In 2010, the DPKO and Department of Field Support (DFS) released a report entailing the progress of SCR 1325 at the ten-year mark. Women’s participation in peace negotiations remained low, especially in more rural areas. Effort to increase female participation in the military was recognized, as well as an increase in female voters. However, gender-based violence remained a struggle to address for local entities. Women who were internally displaced by conflicts and female refugees had also not improved much in terms of their overall well-being.
Four years later, Secretary-General Ban-Ki Moon released a report on the impact of the Women, Peace and Security Agenda and the findings were not too different. Less than 3% of signatories to peace agreements are women, and less than 10% of negotiators are women. Sexual violence is still a weapon of war and women are still not included in many traditional judicial systems.
It is not as though the UN is unaware of the inefficacy of the Women, Peace and Security Agenda. The strides that have been made are commendable, but insufficient. The Security Council hosted a meeting on October 27, 2017 to debate methods of improving the prevention aspect of the Women, Peace and Security Agenda. Although gender-based violence in situations of armed-conflict is highly addressed by the media, perpetrators are seldom brought to justice. In addition, the amount of women in positions of power during conflict or post-conflict situations has stagnated at 16%.
On the seventeenth anniversary of SCR 1325, we must ruminate on the reasons why the landmark resolution did not instigate a turning point. Though changes have been made: 58 National Action Plans were drawn up to integrate SCR 1325, it’s not enough to just report year after year that the situation has not changed and that more must be done.
How can we change?
Gender Mainstreaming, formally introduced in 1995 during the Forth World Conference on Women in Beijing, China, is a strategy used to evaluate the impact for both men and women of any planned actions, policies, or programmes in all areas and at all levels. This is an approach that deliberates upon gender analysis in order to implement or recommend appropriate policies and practices. The goal is gender equality through the integration of gender perspectives across the spectrum.
This is the most likely method through which SCR 1325 can be realized. During conflict situations, women are more likely to be internally displaced than men but their perspective in post-conflict situations is seldom considered. Their physical and mental health needs are different as well as the programmes and initiatives required to rebuild after conflict has ended. Coupled with the male perspective, this can lead to more beneficial policies.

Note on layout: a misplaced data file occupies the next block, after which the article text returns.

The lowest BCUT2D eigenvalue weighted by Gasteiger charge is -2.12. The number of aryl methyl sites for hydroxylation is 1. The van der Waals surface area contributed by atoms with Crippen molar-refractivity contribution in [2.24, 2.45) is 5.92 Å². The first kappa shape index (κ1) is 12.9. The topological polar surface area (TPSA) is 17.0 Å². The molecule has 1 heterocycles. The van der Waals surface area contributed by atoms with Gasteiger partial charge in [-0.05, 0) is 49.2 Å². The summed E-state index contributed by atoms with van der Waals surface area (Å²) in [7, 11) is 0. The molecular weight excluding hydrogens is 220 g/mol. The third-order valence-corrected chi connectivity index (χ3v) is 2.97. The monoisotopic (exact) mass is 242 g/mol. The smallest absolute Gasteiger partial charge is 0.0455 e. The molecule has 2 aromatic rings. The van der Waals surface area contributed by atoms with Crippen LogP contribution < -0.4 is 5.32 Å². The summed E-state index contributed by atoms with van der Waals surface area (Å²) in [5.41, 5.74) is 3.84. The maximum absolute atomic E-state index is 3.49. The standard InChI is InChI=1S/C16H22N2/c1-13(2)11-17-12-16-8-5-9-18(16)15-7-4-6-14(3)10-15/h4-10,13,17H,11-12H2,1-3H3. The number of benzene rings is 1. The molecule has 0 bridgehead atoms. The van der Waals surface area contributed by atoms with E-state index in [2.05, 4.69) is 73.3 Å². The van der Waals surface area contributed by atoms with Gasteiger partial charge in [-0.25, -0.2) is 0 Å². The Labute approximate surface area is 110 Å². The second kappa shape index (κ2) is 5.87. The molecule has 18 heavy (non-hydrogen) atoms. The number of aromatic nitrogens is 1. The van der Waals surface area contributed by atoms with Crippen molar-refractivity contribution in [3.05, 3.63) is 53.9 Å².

Peacebuilding is a complex process that is best conducted when there are multiple compliant actors and a multitude of examined perspectives. This process must consider structural forms of injustice and this can only be thoroughly conducted through the complete analysis of all gender perspectives. Research on the multidimensional issues that plague different populations contributes to the advocacy of justice followed by policy advisories, either by the UN or other multilateral organizations, or even a direct policy change among member countries or signatories.
Why is this important?
In conflict situations, all human beings suffer from trauma. Famine, bombing, epidemics, ethnic cleansing, et cetera affect everyone, regardless of gender. But women are also targets of sexual violence and exploitation. Women and children bear many of the negative impacts of war and conflict situations, so it is essential for women to play a meaningful role in building and rebuilding the foundations for enduring peace. In many respects, SCR 1325 has made strides; it is known internationally and has increased so tenaciously that it has its own agenda. In order for substantial effects to transpire, however, the issues encompassing SCR 1325 must not only be endlessly reiterated. The countless calls for action and reaffirmations must be superseded by yet more policy changes and perhaps the use of temporary measures to increase the applicability of the resolutions. Women in the peacekeeping process and world of diplomacy become role models for women in communities, and a broader set of skills is available to each and every mission. Why would we not want this to be the future of peacebuilding? In three years, SCR 1325 will turn 20 years old. Let’s stop repeating the same rhetoric and make something happen.
Photo: Woman protesting for her rights (2017). Public Domain.